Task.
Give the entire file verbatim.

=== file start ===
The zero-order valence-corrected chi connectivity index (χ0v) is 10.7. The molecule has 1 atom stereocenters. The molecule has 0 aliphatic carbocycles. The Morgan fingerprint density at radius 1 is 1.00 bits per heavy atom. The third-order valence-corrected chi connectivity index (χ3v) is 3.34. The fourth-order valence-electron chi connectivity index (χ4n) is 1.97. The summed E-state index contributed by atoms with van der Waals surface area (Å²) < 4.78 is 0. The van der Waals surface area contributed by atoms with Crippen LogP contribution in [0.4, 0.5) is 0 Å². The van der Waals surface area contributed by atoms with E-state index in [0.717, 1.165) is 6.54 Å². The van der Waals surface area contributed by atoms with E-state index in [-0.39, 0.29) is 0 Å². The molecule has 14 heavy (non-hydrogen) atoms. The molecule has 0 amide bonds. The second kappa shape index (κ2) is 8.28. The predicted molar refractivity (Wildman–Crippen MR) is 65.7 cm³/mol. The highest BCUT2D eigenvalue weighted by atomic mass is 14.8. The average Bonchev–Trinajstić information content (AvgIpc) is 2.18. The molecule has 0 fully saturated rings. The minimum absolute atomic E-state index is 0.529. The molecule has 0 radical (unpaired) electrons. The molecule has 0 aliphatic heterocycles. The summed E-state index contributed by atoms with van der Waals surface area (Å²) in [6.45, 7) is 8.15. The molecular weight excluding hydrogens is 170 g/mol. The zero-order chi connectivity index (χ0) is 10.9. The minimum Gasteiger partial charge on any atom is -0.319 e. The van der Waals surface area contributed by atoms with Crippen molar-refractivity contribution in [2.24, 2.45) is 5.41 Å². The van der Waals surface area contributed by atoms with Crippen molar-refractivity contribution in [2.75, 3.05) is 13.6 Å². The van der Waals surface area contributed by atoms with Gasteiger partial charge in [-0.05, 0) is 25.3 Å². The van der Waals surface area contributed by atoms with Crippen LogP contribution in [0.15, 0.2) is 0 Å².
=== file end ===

The zero-order valence-corrected chi connectivity index (χ0v) is 10.7. The molecule has 1 atom stereocenters. The molecule has 0 aliphatic carbocycles. The Morgan fingerprint density at radius 1 is 1.00 bits per heavy atom. The third-order valence-corrected chi connectivity index (χ3v) is 3.34. The fourth-order valence-electron chi connectivity index (χ4n) is 1.97. The summed E-state index contributed by atoms with van der Waals surface area (Å²) < 4.78 is 0. The van der Waals surface area contributed by atoms with Crippen LogP contribution in [0.4, 0.5) is 0 Å². The van der Waals surface area contributed by atoms with E-state index in [0.717, 1.165) is 6.54 Å². The van der Waals surface area contributed by atoms with E-state index in [-0.39, 0.29) is 0 Å². The molecule has 14 heavy (non-hydrogen) atoms. The molecule has 0 amide bonds. The second kappa shape index (κ2) is 8.28. The predicted molar refractivity (Wildman–Crippen MR) is 65.7 cm³/mol. The highest BCUT2D eigenvalue weighted by atomic mass is 14.8. The average Bonchev–Trinajstić information content (AvgIpc) is 2.18. The molecule has 0 fully saturated rings. The minimum absolute atomic E-state index is 0.529. The molecule has 0 radical (unpaired) electrons. The molecule has 0 aliphatic heterocycles. The summed E-state index contributed by atoms with van der Waals surface area (Å²) in [6.45, 7) is 8.15. The molecular weight excluding hydrogens is 170 g/mol. The zero-order chi connectivity index (χ0) is 10.9. The minimum Gasteiger partial charge on any atom is -0.319 e. The van der Waals surface area contributed by atoms with Crippen molar-refractivity contribution in [2.24, 2.45) is 5.41 Å². The van der Waals surface area contributed by atoms with Crippen molar-refractivity contribution in [2.75, 3.05) is 13.6 Å². The van der Waals surface area contributed by atoms with Gasteiger partial charge in [-0.05, 0) is 25.3 Å². The van der Waals surface area contributed by atoms with Crippen LogP contribution in [0.15, 0.2) is 0 Å².